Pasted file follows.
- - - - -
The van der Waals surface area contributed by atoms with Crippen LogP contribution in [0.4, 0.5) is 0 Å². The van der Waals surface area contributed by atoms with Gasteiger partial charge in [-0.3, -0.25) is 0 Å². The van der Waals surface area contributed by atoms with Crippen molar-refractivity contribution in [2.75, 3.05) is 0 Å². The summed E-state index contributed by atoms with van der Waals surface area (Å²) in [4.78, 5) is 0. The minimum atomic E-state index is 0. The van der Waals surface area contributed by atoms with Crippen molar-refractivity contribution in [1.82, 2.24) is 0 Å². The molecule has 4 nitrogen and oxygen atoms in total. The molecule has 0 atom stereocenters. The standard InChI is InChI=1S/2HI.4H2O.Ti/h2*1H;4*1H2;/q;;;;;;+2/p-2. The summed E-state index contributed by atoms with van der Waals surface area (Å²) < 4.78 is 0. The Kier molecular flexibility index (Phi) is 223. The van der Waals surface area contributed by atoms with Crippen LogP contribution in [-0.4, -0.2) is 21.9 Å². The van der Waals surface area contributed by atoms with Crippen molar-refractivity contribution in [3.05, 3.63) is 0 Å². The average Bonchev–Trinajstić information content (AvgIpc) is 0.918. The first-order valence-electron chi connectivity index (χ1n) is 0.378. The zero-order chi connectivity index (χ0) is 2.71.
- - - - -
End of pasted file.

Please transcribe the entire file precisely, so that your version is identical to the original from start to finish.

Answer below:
The van der Waals surface area contributed by atoms with Crippen LogP contribution in [0.4, 0.5) is 0 Å². The van der Waals surface area contributed by atoms with Gasteiger partial charge in [-0.3, -0.25) is 0 Å². The van der Waals surface area contributed by atoms with Crippen molar-refractivity contribution in [2.75, 3.05) is 0 Å². The summed E-state index contributed by atoms with van der Waals surface area (Å²) in [4.78, 5) is 0. The minimum atomic E-state index is 0. The van der Waals surface area contributed by atoms with Crippen molar-refractivity contribution in [1.82, 2.24) is 0 Å². The molecule has 4 nitrogen and oxygen atoms in total. The molecule has 0 atom stereocenters. The standard InChI is InChI=1S/2HI.4H2O.Ti/h2*1H;4*1H2;/q;;;;;;+2/p-2. The summed E-state index contributed by atoms with van der Waals surface area (Å²) < 4.78 is 0. The Kier molecular flexibility index (Phi) is 223. The van der Waals surface area contributed by atoms with Crippen LogP contribution in [-0.4, -0.2) is 21.9 Å². The van der Waals surface area contributed by atoms with Crippen molar-refractivity contribution in [3.05, 3.63) is 0 Å². The average Bonchev–Trinajstić information content (AvgIpc) is 0.918. The first-order valence-electron chi connectivity index (χ1n) is 0.378. The zero-order chi connectivity index (χ0) is 2.71.